Background and Purpose: Telestroke reduces acute stroke care disparities between urban stroke centers and rural hospitals. Current technologies used to conduct remote patient assessments have high start-up costs, yet they cannot consistently establish quality timely connections. Smartphones can be used for high-quality video teleconferencing. They are inexpensive and ubiquitous among health care providers. We aimed to study the reliability of high-quality video teleconferencing using smartphones for conducting the National Institutes of Health Stroke Scale (NIHSS). Methods: Two vascular neurologists assessed 100 stroke patients with the NIHSS. The remote vascular neurologist assessed subjects using smartphone videoconferencing with the assistance of a bedside medical aide. The bedside vascular neurologist scored patients contemporaneously. Each vascular neurologist was blinded to the other's NIHSS scores. We tested the inter-method agreement and physician satisfaction with the device. Results: We demonstrated high total NIHSS score correlation between the methods (r=0.949; P<0.001). The mean total NIHSS scores for bedside and remote assessments were 7.93±8.10 and 7.28±7.85, with ranges, of 0 to 35 and 0 to 37, respectively. Eight categories had high agreement: level of consciousness (questions), level of consciousness (commands), visual fields, motor left and right (arm and leg), and best language. Six categories had moderate agreement: level of consciousness (consciousness), best gaze, facial palsy, sensory, dysarthria, and extinction/inattention. Ataxia had poor agreement. There was high physician satisfaction with the smartphone. Conclusions: Smartphone high-quality video teleconferencing is reliable, easy to use, affordable for telestroke NIHSS administration, and has high physician satisfaction.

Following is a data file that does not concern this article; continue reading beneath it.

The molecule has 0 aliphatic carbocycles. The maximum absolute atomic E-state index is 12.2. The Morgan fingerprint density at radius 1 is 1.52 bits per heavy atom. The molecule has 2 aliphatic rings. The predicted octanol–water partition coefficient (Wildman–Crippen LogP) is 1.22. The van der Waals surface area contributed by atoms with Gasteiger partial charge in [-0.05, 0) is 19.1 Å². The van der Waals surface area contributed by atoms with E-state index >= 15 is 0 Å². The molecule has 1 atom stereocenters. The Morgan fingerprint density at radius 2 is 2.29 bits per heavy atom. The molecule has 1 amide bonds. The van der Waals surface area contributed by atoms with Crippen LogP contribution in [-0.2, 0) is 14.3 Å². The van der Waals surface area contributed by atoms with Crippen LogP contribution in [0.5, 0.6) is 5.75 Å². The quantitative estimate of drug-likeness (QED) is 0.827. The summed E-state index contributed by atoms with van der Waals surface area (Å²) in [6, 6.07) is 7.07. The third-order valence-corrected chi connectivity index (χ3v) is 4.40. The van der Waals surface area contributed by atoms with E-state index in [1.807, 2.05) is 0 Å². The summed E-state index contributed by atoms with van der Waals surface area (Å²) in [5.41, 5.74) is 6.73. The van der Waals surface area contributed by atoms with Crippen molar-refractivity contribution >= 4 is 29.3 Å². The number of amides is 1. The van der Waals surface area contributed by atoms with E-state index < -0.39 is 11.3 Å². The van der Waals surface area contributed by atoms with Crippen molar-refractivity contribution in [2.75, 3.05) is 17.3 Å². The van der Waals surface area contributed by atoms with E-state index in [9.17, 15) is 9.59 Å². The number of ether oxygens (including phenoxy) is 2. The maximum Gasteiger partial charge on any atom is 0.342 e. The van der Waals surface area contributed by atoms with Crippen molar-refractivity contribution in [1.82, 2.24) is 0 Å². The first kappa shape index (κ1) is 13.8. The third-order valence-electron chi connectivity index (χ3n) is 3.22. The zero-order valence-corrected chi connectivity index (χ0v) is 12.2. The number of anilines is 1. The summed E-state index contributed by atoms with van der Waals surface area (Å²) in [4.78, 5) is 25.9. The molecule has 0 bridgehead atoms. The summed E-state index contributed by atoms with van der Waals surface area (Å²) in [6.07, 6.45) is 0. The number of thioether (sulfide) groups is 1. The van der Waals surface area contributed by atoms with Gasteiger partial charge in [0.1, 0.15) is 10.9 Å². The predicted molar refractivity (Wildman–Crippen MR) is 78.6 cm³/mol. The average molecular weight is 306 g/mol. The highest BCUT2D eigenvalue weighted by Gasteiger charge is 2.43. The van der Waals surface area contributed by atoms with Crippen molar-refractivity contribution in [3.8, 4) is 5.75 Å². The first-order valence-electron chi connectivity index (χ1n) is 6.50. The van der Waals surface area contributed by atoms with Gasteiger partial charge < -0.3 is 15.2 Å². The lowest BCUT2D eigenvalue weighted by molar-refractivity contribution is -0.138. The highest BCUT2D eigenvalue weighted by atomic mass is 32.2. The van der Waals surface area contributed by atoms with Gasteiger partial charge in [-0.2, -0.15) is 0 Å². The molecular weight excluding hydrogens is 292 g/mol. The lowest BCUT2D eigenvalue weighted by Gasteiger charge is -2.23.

- Cellular phone
- Emergency medicine
ASJC Scopus subject areas
- Clinical Neurology
- Cardiology and Cardiovascular Medicine
- Advanced and Specialized Nursing